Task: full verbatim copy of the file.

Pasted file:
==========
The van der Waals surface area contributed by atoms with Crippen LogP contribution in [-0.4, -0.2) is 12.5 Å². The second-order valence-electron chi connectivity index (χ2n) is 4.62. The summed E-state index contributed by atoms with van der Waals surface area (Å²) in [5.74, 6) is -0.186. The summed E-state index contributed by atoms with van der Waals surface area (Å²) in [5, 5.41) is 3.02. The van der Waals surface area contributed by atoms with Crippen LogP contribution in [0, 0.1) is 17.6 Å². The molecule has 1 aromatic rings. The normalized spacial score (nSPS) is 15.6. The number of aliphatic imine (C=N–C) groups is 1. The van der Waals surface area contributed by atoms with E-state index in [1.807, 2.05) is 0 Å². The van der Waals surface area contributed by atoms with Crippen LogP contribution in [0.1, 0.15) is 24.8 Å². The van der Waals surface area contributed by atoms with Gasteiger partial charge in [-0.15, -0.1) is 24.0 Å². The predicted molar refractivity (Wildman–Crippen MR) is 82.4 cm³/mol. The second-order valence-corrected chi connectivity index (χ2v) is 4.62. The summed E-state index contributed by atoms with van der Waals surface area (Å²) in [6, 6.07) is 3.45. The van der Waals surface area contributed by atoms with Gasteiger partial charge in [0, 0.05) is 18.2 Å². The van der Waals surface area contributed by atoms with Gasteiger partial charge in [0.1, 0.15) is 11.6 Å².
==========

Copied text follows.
The van der Waals surface area contributed by atoms with Crippen LogP contribution in [-0.4, -0.2) is 12.5 Å². The second-order valence-electron chi connectivity index (χ2n) is 4.62. The summed E-state index contributed by atoms with van der Waals surface area (Å²) in [5.74, 6) is -0.186. The summed E-state index contributed by atoms with van der Waals surface area (Å²) in [5, 5.41) is 3.02. The van der Waals surface area contributed by atoms with Crippen LogP contribution in [0, 0.1) is 17.6 Å². The molecule has 1 aromatic rings. The normalized spacial score (nSPS) is 15.6. The number of aliphatic imine (C=N–C) groups is 1. The van der Waals surface area contributed by atoms with E-state index in [1.807, 2.05) is 0 Å². The van der Waals surface area contributed by atoms with Crippen LogP contribution in [0.1, 0.15) is 24.8 Å². The van der Waals surface area contributed by atoms with Gasteiger partial charge in [-0.15, -0.1) is 24.0 Å². The predicted molar refractivity (Wildman–Crippen MR) is 82.4 cm³/mol. The second-order valence-corrected chi connectivity index (χ2v) is 4.62. The summed E-state index contributed by atoms with van der Waals surface area (Å²) in [6, 6.07) is 3.45. The van der Waals surface area contributed by atoms with Gasteiger partial charge in [0, 0.05) is 18.2 Å². The van der Waals surface area contributed by atoms with Gasteiger partial charge in [0.1, 0.15) is 11.6 Å².